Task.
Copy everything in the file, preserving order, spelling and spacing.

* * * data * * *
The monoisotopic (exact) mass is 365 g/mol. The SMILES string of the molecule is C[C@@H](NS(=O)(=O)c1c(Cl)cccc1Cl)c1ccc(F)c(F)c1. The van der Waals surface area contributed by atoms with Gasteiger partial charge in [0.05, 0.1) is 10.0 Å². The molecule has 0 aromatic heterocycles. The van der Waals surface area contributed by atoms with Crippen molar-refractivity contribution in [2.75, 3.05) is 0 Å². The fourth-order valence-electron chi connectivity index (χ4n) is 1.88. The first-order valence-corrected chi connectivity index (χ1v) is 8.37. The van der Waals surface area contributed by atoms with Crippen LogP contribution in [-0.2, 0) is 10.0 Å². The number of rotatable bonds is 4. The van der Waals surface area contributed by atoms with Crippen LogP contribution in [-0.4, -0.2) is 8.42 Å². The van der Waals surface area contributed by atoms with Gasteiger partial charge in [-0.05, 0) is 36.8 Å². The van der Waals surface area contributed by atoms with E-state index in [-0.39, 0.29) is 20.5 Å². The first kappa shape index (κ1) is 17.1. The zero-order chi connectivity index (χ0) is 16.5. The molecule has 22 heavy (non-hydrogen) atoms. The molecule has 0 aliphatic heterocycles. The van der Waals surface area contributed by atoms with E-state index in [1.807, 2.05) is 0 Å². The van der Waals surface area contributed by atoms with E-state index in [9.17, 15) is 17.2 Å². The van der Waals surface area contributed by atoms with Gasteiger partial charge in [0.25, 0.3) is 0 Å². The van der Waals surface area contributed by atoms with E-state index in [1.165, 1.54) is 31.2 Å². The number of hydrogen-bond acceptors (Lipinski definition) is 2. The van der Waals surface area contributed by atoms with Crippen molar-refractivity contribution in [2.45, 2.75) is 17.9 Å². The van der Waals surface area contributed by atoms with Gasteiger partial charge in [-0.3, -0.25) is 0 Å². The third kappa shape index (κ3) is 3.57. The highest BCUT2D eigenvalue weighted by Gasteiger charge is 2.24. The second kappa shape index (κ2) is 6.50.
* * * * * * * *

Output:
The monoisotopic (exact) mass is 365 g/mol. The SMILES string of the molecule is C[C@@H](NS(=O)(=O)c1c(Cl)cccc1Cl)c1ccc(F)c(F)c1. The van der Waals surface area contributed by atoms with Gasteiger partial charge in [0.05, 0.1) is 10.0 Å². The molecule has 0 aromatic heterocycles. The van der Waals surface area contributed by atoms with Crippen molar-refractivity contribution in [2.75, 3.05) is 0 Å². The fourth-order valence-electron chi connectivity index (χ4n) is 1.88. The first-order valence-corrected chi connectivity index (χ1v) is 8.37. The van der Waals surface area contributed by atoms with Crippen LogP contribution in [-0.2, 0) is 10.0 Å². The number of rotatable bonds is 4. The van der Waals surface area contributed by atoms with Crippen LogP contribution in [-0.4, -0.2) is 8.42 Å². The van der Waals surface area contributed by atoms with Gasteiger partial charge in [-0.05, 0) is 36.8 Å². The van der Waals surface area contributed by atoms with E-state index in [-0.39, 0.29) is 20.5 Å². The first kappa shape index (κ1) is 17.1. The zero-order chi connectivity index (χ0) is 16.5. The molecule has 22 heavy (non-hydrogen) atoms. The molecule has 0 aliphatic heterocycles. The van der Waals surface area contributed by atoms with E-state index in [1.807, 2.05) is 0 Å². The van der Waals surface area contributed by atoms with E-state index in [9.17, 15) is 17.2 Å². The van der Waals surface area contributed by atoms with Gasteiger partial charge in [0.25, 0.3) is 0 Å². The van der Waals surface area contributed by atoms with E-state index in [1.165, 1.54) is 31.2 Å². The number of hydrogen-bond acceptors (Lipinski definition) is 2. The van der Waals surface area contributed by atoms with Crippen molar-refractivity contribution in [2.45, 2.75) is 17.9 Å². The van der Waals surface area contributed by atoms with Gasteiger partial charge in [-0.3, -0.25) is 0 Å². The third kappa shape index (κ3) is 3.57. The highest BCUT2D eigenvalue weighted by Gasteiger charge is 2.24. The second kappa shape index (κ2) is 6.50.